The conference will take place at the Westward Look Resort,
located on the northwest side of Tucson in the Santa Catalina
foothills, with spectacular views of the city and the mountains
of the Coronado National Forest.  The Westward Look is spread
over 80 acres of beautifully landscaped grounds and offers all
the amenities of a modern resort as well as the ambiance of the
southwest.  Please call the hotel direct at 1-800-722-2500 or 1-
602-297-1151 (fax: 1-602-742-1573) to register for your room.
Ask for the "Biodiversity Conference" rate.  Wheelchair access to
the conference is provided.


Tucson International Airport is served by several airlines with
service from major cities, including New York, Chicago, Denver,
Dallas, Los Angeles, and Phoenix.  Taxis or the 24-hour-Arizona
Stagecoach shuttle service (1-602-881-4111) can take you from
Tucson International Airport to the hotel.  You may wish to pick
up a rental car at the airport.  Call for advance reservations
with any national car rental company.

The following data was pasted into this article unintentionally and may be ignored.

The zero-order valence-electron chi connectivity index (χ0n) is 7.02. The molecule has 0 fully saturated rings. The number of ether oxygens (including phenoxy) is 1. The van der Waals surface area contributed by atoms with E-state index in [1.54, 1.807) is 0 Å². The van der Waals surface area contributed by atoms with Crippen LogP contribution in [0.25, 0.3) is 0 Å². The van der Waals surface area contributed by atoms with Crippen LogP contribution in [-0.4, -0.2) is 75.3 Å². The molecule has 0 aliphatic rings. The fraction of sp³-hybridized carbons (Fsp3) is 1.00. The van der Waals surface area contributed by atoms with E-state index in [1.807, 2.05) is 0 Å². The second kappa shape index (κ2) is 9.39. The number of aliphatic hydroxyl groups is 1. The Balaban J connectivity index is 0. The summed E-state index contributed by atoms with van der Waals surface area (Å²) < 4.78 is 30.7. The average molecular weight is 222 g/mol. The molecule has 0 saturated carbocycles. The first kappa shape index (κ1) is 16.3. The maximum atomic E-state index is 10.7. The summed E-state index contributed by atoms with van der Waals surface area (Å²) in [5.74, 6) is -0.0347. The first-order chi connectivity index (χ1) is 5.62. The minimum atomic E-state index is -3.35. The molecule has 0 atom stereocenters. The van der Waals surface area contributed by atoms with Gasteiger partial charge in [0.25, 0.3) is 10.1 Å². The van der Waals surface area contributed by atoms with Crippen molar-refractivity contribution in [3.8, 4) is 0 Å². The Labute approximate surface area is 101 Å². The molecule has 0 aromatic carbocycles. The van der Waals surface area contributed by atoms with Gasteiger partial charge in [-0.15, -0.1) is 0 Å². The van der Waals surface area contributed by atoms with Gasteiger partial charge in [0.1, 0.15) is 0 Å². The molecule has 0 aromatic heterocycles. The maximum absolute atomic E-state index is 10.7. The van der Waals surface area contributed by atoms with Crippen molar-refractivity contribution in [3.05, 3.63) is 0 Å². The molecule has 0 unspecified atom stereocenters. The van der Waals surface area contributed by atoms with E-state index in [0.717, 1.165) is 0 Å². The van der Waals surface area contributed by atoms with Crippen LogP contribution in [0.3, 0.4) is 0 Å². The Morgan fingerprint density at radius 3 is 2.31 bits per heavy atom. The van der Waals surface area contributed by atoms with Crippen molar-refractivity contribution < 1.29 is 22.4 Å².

The proceedings of this conference will be published either as a
book or as a separate volume in a scholarly journal.


Tucson is a beautiful city and winter resort due to its temperate
climate, mountainous surroundings, and the rich cultural heritage
of the American Southwest.  In the balmy days of March, one might
visit the forests of giant cactus at the Saguaro National
Monument, explore the water-filled desert oasis at Sabino Canyon
in the Coronado National Forest, or travel from Tucson's valley
floor (2,500 ft.) to the pine forest of Mt. Lemmon (9,000 ft.).
For those interested in the natural world, Tucson is home to the
internationally renowned "living" museum, the Arizona-Sonora
Desert Museum, described by The New York Times as "the most
distinctive zoo in the United States."  For cultural attractions,
Tucson spans the centuries.  Native American reservations adjoin
the city.  From the Spanish Colonial era comes the San Xavier
Mission, an outstanding example of Spanish-American architecture.
Tucson is also a center for contemporary art, with a burgeoning
downtown arts district and symphony, theater, ballet, and opera
companies.  Tucson offers the visitor a wide variety of
activities, and the conference will take place during the spring
season when the city comes most alive and the surrounding desert
is at its most beautiful.